According to Der Spiegel, Jean-Claude Juncker knew about Luxembourg’s tax rulings as early as 1997, an accusation he denied to MEPs. La Tribune reports.
Der Spiegel claimed on Monday (28 September) that Jean-Claude Juncker knew about a page that was removed from a 1997 economic report, allegedly concerning Luxembourg’s tax rulings practices.
Yet in a hearing in the European Parliament’s TAXE special committee on 17 September, Juncker told MEPs he had no such knowledge. So did Juncker lie to the European Parliament?
A report with one page missing…
The affair hinges on a report written by the Luxembourgish Christian Social MP Jeannot Krecké, who would later become Jean-Claude Juncker’s Minister for the Economy, between 2002 and 2012. The Krecké report on tax evasion in Luxembourg was presented to the government of the Grand Duchy in 1997, during Jean-Claude Juncker’s time as prime minister, between 1995 to 2013.
>> Read: Juncker breaks cover on Luxleaks
But according to Jeannot Krecké, one page was missing from the published report. This page concerned tax rulings, the secret deals agreed between the government and businesses to attract them to Luxembourg with tax advantages. It was the revelation of these practices that caused the Luxleaks scandal last year.
Two men, one liar
Jeannot Krecké claims there are only three “original” versions of the report. He has one. Another is held by the Luxemburgish Social Democrat Lucien Lux, and the third is in the possession of Jean-Claude Juncker.
In an email to Der Spiegel, Krecké reaffirmed his version of the story. The President of the European Commission knew about the page omitted from the report. “I can confirm that in April 1997, I gave both the official version and a private version of my report to Mr. Juncker,” he wrote.
But on 17 September, Juncker told the European Parliament’s TAXE special committee that he had never had the original version of the report and that he was unaware of the existence of the missing page.
The content of this page is still unknown. Jeannot Krecké refuses to reveal it, and insists it should be up to Jean-Claude Juncker to do so.
One thing seems certain: it was not Jean-Claude Juncker, but Jeannot Krecké who ordered the removal of the page from the published report. The aim could have been to cover up tax practices that continued up to 2010, while as early as 1997, the Grand Duchy was keen to appear to be tackling tax competition in the EU.
A not so harmless little lie
The potential consequences of this affair are huge. If Juncker knew about the missing page, he should also have known about the tax practices of his country, which he helped to cover up as prime minister by his silence and inaction.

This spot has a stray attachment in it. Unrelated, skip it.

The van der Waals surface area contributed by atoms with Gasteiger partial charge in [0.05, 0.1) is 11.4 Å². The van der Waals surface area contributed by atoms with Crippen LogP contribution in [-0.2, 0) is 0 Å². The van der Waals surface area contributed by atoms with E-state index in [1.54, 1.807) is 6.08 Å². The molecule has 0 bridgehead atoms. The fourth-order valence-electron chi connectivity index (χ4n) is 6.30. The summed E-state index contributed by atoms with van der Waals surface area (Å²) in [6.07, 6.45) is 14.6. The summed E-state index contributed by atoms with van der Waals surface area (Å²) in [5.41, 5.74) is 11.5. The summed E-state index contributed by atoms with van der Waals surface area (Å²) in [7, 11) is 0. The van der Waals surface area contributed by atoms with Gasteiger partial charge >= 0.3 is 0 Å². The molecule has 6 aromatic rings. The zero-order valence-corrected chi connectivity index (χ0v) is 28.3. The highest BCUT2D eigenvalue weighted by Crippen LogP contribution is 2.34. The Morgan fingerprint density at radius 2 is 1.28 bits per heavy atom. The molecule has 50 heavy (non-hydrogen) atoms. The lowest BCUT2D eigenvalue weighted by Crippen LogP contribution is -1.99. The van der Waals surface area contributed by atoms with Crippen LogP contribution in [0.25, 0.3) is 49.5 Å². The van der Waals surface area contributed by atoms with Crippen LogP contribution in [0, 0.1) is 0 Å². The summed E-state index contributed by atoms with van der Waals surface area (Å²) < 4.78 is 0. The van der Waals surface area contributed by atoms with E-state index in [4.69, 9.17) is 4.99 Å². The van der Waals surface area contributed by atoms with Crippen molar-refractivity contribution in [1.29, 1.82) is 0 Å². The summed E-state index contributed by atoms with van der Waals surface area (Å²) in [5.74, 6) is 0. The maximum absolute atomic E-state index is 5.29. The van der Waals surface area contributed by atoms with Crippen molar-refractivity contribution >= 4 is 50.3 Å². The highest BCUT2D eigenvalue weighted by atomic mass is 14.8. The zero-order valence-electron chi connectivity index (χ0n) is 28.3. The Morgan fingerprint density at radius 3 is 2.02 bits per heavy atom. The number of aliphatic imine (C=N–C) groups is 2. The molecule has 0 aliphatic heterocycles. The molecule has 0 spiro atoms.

This contradicts the Commission president’s current line of defence. As one German MEP said, Jean-Claude Juncker has “rejected all responsibility for tax administration” in Luxembourg.
Several members of the parliamentary special committee have already asked for another interview with the Commission chief, Der Spiegel reported. And the nagging doubt carries over into Juncker’s current actions. On 17 September, the president stressed his determination to fight tax optimisation, an aim he had already highlighted in 1997 in his role as Luxemburgish premier.
Mired in doubt
Once again, this affair further clarifies the fact that the former Prime Minister of Luxembourg is not the ideal man to lead the EU’s campaign against tax competition. His good will and his actions will always be mired in doubt.
Yet this is a major issue. Without the distorting effect of tax rulings, member states’ budgets, and by extension their economic policies, would be very different. After his strange statements at a summit this summer, and his questionable attitude towards the Greek crisis, the European Commission’s first ‘elected’ head is not in the strongest of positions.
This article was originally published by EurActiv France.
On 12 February 2015, the European Parliament decided to launch a special committee for an initial period of six months, to investigate the sophisticated tax rulings of EU member states that became the centre of a media storm earlier this year.
With 45 members and the same number of substitutes, the TAXE Committee's role is primarily to investigate the compatibility of tax rulings with the rules on state aid and tax law.
The special committee will then draft a report, including recommendations on how to improve transparency and cooperation between member states to the benefit of the internal market, European companies and citizens.
More than 300 companies, including PepsiCo Inc, AIG Inc and Deutsche Bank AG, secured secret deals from Luxembourg to slash their tax bills, the International Consortium of Investigative Journalists (ICIJ) reported on 5 November, quoting leaked documents.
Commission President Jean-Claude Juncker, who was prime minister of Luxembourg from 1995-2013, has so far declined to comment. These revelations have been nicknamed 'Luxleaks'.
The companies appear to have channelled hundreds of billions of dollars through Luxembourg and saved billions of dollars in taxes, the group of investigative journalists said, based on a review of nearly 28,000 pages of confidential documents.
Luxembourg has faced international criticism following the revelations. The leaks put pressure on European Commission President Jean-Claude Juncker to explain his role in the country's tax policies.
Juncker has defended the country's tax practices, but is now promoting a plan for a common EU system to share tax information.